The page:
There can be few things worse than having a fire in your home. Knowing, maybe watching while your possessions go up in flames, your lifetimes collections of treasures, unique things that only have meaning to you or your family. Realising months after that you lost your favourite book, the dress you wore when you were three, perhaps photos of your first day at school.
A few weeks ago I heard that there had been a fire in a house I often walk past. No one was hurt but there can be no doubt that things were lost that cannot be replaced.
Charred but still with hope
your once beautiful home
my heart hurts for you
I hope you’re not alone
Buildings can be repaired
clothes and furniture replaced
but what of your treasures
there must be more than a few
books, favourite toys, comfy shoes
your Christmas card list
spare spectacles, granny’s ornament
a little boys first tooth
that fell out when he was six
just a memory now
my heart hurts for you
home broken I hope soon fixed
This weeks photo challenge is broken.
I’m really looking forward to summer evenings when I can go straight from work, to the coast for a stroll, a Pimms and a little supper. By then dark evenings like I’ve captured below will be a total blur in my mind. Meanwhile I hope these meet the challenge !
If you click the link you can join the weekly photo challenge of Blur.
The finest film of liquid, suspended in and encapsulating the air. That’s ephemeral to me.
“One thing I love about taking photos is that it forces me to be present — to consider and appreciate now, before now evaporates and becomes then.” Says Krista at the Daily Post for this weeks photo challenge. Click any photo for a bigger view.
What do you find ephemeral? maybe sculptures in sand or ice, perhaps pavement art? You can join in or see other interpretations if you click the link.
If you’ve followed me for a while you’ll know that I love to visit gardens and of course that means I have a gazillion photos of flowers. I don’t post many flowers because I don’t want to bore you all, but this weeks photo challenge has given me an excuse to!
Jen H. says,
The Rule of Thirds is a photography concept that puts the subject of the photograph off-center, which usually results in blank space in the rest of the image. If you focus closely on your subject and use a wide aperture, your photograph’s background will also be beautifully blurred in that blank space. The blurred area behind your focal point is referred to as bokeh, and when executed well, it adds depth and artistry to an otherwise simplistic photograph.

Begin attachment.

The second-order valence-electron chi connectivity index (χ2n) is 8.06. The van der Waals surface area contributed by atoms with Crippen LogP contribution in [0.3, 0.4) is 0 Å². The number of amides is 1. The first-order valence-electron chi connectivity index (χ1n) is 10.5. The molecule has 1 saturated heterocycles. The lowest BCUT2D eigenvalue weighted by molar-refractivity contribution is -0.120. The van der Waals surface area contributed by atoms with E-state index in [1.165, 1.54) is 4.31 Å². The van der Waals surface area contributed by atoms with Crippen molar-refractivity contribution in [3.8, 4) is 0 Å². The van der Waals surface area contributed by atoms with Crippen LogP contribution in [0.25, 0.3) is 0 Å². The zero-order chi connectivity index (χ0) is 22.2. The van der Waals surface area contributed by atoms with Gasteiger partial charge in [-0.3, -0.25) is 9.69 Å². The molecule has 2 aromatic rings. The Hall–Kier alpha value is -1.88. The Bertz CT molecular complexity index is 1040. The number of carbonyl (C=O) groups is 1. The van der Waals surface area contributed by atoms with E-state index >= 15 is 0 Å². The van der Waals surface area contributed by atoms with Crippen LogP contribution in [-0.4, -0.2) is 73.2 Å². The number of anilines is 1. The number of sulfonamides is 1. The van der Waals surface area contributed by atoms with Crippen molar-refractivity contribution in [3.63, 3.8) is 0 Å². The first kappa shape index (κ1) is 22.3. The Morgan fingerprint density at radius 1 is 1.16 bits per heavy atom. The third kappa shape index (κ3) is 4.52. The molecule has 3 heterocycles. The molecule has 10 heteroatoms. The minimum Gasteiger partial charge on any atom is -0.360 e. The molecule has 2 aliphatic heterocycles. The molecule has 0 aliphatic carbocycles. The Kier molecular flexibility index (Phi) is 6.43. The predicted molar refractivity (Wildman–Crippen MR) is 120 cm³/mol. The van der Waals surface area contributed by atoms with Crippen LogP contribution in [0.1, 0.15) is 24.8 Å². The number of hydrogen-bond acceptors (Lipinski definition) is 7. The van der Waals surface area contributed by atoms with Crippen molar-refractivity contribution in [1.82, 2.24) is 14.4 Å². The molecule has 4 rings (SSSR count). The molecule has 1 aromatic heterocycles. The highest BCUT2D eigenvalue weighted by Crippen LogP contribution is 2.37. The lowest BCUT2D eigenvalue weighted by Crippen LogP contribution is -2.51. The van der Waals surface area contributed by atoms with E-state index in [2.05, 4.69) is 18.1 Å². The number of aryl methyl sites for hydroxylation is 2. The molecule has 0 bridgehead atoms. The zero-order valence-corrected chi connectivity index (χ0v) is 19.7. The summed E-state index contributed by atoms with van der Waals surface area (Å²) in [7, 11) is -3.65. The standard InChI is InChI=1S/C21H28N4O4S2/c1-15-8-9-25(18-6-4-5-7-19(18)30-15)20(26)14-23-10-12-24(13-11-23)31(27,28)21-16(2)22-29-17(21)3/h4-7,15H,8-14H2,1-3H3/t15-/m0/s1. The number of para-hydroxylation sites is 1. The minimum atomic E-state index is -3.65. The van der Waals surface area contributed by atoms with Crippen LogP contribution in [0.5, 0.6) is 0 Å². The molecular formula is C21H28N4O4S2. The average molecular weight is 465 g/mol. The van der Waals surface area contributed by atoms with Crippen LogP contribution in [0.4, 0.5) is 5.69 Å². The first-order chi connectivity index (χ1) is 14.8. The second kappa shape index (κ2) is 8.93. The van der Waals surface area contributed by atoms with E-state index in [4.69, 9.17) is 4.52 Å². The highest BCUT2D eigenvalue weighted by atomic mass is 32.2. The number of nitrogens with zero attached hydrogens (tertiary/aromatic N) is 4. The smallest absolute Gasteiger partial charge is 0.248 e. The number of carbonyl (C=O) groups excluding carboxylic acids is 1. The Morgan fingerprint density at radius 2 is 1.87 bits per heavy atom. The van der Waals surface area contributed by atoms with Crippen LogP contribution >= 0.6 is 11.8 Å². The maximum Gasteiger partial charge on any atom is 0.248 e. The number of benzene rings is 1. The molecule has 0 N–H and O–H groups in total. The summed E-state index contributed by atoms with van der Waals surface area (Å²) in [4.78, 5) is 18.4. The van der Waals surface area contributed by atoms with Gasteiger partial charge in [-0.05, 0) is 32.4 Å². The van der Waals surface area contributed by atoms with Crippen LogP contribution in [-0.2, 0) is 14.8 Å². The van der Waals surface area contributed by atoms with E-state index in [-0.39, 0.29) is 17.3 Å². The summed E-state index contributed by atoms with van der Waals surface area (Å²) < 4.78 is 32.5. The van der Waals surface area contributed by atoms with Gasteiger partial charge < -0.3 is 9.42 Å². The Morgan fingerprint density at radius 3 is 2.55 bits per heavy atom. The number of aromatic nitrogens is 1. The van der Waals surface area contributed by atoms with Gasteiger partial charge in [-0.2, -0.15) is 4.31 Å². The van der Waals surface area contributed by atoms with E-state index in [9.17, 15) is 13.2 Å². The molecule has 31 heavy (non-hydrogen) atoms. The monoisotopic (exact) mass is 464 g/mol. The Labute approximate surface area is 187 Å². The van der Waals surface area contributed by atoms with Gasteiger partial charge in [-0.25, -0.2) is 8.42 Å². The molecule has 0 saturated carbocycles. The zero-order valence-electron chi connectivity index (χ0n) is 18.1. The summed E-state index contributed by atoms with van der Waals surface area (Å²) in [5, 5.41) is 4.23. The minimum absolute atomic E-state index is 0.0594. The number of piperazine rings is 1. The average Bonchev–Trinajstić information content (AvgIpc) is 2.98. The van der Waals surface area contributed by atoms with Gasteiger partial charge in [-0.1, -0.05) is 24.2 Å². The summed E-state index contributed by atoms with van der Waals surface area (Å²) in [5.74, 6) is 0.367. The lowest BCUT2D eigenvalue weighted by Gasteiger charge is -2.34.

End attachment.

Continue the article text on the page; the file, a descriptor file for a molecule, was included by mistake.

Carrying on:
When I go somewhere with my camera I try to find a balance between staying in the moment and recording what I see. I don’t think too much about the techy stuff but rely on my eye instead. So, while I know about the rule of thirds, it isn’t at the forefront of my mind.Perhaps you’ll tell me if I’ve got anywhere close to Jen’s challenge.
You can join in at https://dailypost.wordpress.com/dp_photo_challenge/rule-of-thirds/
Symmetry(noun): the quality of something that has two sides or halves that are the same or very close in size, shape, and position; the quality of having symmetrical parts.
For this challenge, share an image of symmetry. Don’t limit yourself to architecture — you can bend this theme in any way you’d like.
A portrait of your twins? A window grille? The yellow lines of a busy road? A row of sharp points along a metal fence? Let the world inspire you. So says Cheri Lucas Rowlands at the Daily Post.
I rummaged through my photos looking for symmetrical images and failed – I’m the one who takes wonky horizons so symmetrical and I don’t really work!
Eventually it dawned on me and I hunted with a different eye. My photo didn’t need to be symmetrical, it could be the subject instead. So here are my choices, enjoy.
and join in at https://dailypost.wordpress.com/dp_photo_challenge/symmetry/
This week, play with scale. Insert something into a scene to highlight size: your two-year-old in a field of flowers. A dime next to the huge cinnamon roll you picked up at the bakery. Shoot the giant pile of laundry making your couch look tiny by comparison. Snap a picture of naturally occurring elements, like a Great Dane and Chihuahua together at the dog run. Share a photo from an airplane window showing us the plane’s engine against the ant-like background of the ground below.
Michelle, this is impossible! But here is my attempt, my question is how big is the sculpture? Perhaps this will give you a better idea of the scale? No? well this one is a giveaway. Isn’t it? Join in at https://dailypost.wordpress.com/dp_photo_challenge/scale/
This week, share with us your take on “depth” — you can take it literally, like me, by showing something (a dense forest, your lawn after a blizzard) that suggests volume, a distance between surface and bottom. Or go with a more figurative approach: use a deep color palette, play with your image’s depth of field, or highlight a person, a place, or an object to which you feel deeply connected.
So this is my response to Ben’s challenge.
In the depths of Cornwall there is a view deep down from a shop window at this pub!
Still in Cornwall, the depth of the cliff near Padstow is quite scary if you hadn’t planned to walk the narrow path and you’re wearing the wrong shoes.
The cellar in the depths of Mottisfont Abbey has visible remains of it’s medieval priory.
I like the multi layered depth of this sculpture at Broomhill.
Sissinghurst Castle is renowned for its garden ‘rooms’ and if you look down into the depths from the tower you get a great perspective.
Join in at https://dailypost.wordpress.com/dp_photo_challenge/depth/